Role of Women in Ministry Focus of Talk

Post a Comment » Written on January 31st, 2008     
Filed under: News
By Stan Friedman

CHICAGO, IL (January 31, 2008) – Long before the modern feminist movement, the four basic tenets of evangelicalism led its adherents to heighten the role of women in the church and society because of the movement’s commitment to converting individuals and unjust social norms, Mimi Haddad told the annual breakfast gathering at the Evangelical Covenant Church’s Midwinter Pastors Conference today.

Haddad currently serves as president of Christians for Biblical Equality and as an adjunct professor at North Park Theological Seminary.

The traditional four basic tenets of evangelicalism, Haddad, said are commitments to personal conversion, activism resulting from a person’s conversion, emphasizing the correct reading of scripture, and life rooted in the cross.

Numerous women – including many who were graduates of conservative Bible institutes – led people around the world to become followers of Christ, Haddad said. Having experienced God’s love, converts knew that they were called to improve the living conditions of others.

Haddad drew from examples of women such as freed slaves Sojourner Truth and Amanda Smith as well as Salvation Army co-founder Catherine Booth. Newspapers took notice of their work that brought about justice for a wide range of people, including the most downtrodden and slaves.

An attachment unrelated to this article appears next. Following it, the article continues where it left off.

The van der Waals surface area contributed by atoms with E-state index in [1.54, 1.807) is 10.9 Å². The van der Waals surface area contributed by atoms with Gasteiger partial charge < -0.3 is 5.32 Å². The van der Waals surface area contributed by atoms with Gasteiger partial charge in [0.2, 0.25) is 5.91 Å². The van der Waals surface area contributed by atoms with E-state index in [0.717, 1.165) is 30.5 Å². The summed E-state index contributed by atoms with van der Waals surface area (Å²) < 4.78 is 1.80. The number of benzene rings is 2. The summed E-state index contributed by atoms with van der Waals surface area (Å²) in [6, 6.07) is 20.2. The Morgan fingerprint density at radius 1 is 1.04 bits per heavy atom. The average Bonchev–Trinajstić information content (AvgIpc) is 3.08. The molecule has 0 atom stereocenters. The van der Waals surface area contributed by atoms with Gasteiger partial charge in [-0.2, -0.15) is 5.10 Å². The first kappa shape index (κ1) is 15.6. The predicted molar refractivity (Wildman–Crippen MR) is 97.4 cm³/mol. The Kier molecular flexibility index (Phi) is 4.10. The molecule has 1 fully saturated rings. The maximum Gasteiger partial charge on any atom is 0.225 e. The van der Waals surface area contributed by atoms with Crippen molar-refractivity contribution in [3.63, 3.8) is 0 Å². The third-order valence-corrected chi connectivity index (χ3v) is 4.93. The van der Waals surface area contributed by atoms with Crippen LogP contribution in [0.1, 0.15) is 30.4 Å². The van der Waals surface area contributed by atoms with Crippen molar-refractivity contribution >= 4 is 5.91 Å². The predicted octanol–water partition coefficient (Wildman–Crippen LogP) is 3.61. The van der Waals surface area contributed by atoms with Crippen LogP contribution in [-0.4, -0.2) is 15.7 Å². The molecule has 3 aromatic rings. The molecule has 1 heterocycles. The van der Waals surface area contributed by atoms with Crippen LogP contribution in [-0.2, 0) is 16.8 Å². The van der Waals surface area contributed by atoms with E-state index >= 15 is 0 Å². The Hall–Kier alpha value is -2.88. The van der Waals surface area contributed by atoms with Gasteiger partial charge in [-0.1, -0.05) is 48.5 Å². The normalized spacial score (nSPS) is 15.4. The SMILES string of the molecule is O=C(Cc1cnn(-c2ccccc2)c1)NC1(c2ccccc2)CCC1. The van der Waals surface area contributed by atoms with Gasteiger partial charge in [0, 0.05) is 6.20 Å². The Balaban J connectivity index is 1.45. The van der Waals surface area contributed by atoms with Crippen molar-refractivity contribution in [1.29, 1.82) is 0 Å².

The desire to justify the ministry of women led evangelicals to examine the scriptures closely, Haddad said. “They were biblicists of the highest order.” They rejected the “plain reading” of scripture and emphasized understanding what was culturally conditioned and what was timeless truth. That resulted in a theology based on Paul’s call for ministry to be based on gifts and not gender or ethnicity.

It was the work of Christ on the cross that was even more foundational. “(Evangelicals) endlessly preached on the cross and basically drove people crazy,” Haddad quipped. A favorite verse preached repeatedly was Galatians 2:20 – “I have been crucified with Christ and I no longer live, but Christ lives in me. The life I now live in the body, I live by faith in the Son of God, who loved me and gave himself for me.”

Evangelicals also have advocated for the role of women in ministry because of the cross, which formed a new community, as Paul noted in Galatians 3:28 – “There is neither Jew nor Gentile, neither slave nor free, neither male nor female, for you are all one in Christ Jesus.”

“The cross brings the distinctives together in a way that strengthens everyone,” Haddad said.

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